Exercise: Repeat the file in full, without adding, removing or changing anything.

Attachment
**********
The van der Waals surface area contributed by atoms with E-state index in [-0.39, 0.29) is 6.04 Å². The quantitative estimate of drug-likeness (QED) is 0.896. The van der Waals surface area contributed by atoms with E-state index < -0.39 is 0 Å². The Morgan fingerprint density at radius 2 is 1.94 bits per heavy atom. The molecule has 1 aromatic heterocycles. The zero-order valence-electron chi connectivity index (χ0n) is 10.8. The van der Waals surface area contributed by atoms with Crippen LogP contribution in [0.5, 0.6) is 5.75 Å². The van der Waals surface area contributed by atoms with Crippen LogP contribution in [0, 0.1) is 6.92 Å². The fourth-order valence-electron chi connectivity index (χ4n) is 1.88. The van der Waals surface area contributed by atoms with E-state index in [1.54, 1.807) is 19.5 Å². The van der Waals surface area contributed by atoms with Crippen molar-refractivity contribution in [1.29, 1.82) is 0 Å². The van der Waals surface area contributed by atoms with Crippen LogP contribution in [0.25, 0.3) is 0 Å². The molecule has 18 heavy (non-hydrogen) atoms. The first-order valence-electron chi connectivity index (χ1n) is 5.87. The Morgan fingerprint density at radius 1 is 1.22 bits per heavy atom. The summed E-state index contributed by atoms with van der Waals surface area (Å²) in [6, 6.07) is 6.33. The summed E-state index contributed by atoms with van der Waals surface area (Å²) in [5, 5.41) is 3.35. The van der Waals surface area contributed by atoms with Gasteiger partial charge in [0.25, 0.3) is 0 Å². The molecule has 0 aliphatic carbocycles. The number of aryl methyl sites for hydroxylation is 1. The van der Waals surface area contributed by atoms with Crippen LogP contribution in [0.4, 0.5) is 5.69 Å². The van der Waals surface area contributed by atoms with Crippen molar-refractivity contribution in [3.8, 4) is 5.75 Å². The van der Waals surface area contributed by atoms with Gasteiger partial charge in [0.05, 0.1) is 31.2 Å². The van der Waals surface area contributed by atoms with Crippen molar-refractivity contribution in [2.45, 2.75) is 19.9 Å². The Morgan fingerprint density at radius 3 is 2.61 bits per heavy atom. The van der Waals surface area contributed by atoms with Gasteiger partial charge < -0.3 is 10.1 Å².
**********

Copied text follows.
The van der Waals surface area contributed by atoms with E-state index in [-0.39, 0.29) is 6.04 Å². The quantitative estimate of drug-likeness (QED) is 0.896. The van der Waals surface area contributed by atoms with E-state index < -0.39 is 0 Å². The Morgan fingerprint density at radius 2 is 1.94 bits per heavy atom. The molecule has 1 aromatic heterocycles. The zero-order valence-electron chi connectivity index (χ0n) is 10.8. The van der Waals surface area contributed by atoms with Crippen LogP contribution in [0.5, 0.6) is 5.75 Å². The van der Waals surface area contributed by atoms with Crippen LogP contribution in [0, 0.1) is 6.92 Å². The fourth-order valence-electron chi connectivity index (χ4n) is 1.88. The van der Waals surface area contributed by atoms with E-state index in [1.54, 1.807) is 19.5 Å². The van der Waals surface area contributed by atoms with Crippen molar-refractivity contribution in [1.29, 1.82) is 0 Å². The van der Waals surface area contributed by atoms with Crippen LogP contribution in [0.25, 0.3) is 0 Å². The molecule has 18 heavy (non-hydrogen) atoms. The first-order valence-electron chi connectivity index (χ1n) is 5.87. The Morgan fingerprint density at radius 1 is 1.22 bits per heavy atom. The summed E-state index contributed by atoms with van der Waals surface area (Å²) in [6, 6.07) is 6.33. The summed E-state index contributed by atoms with van der Waals surface area (Å²) in [5, 5.41) is 3.35. The van der Waals surface area contributed by atoms with Gasteiger partial charge in [0.25, 0.3) is 0 Å². The molecule has 0 aliphatic carbocycles. The number of aryl methyl sites for hydroxylation is 1. The van der Waals surface area contributed by atoms with Crippen LogP contribution in [0.4, 0.5) is 5.69 Å². The van der Waals surface area contributed by atoms with Crippen molar-refractivity contribution in [3.8, 4) is 5.75 Å². The van der Waals surface area contributed by atoms with Gasteiger partial charge in [0.05, 0.1) is 31.2 Å². The van der Waals surface area contributed by atoms with Crippen molar-refractivity contribution in [2.45, 2.75) is 19.9 Å². The Morgan fingerprint density at radius 3 is 2.61 bits per heavy atom. The van der Waals surface area contributed by atoms with Gasteiger partial charge < -0.3 is 10.1 Å².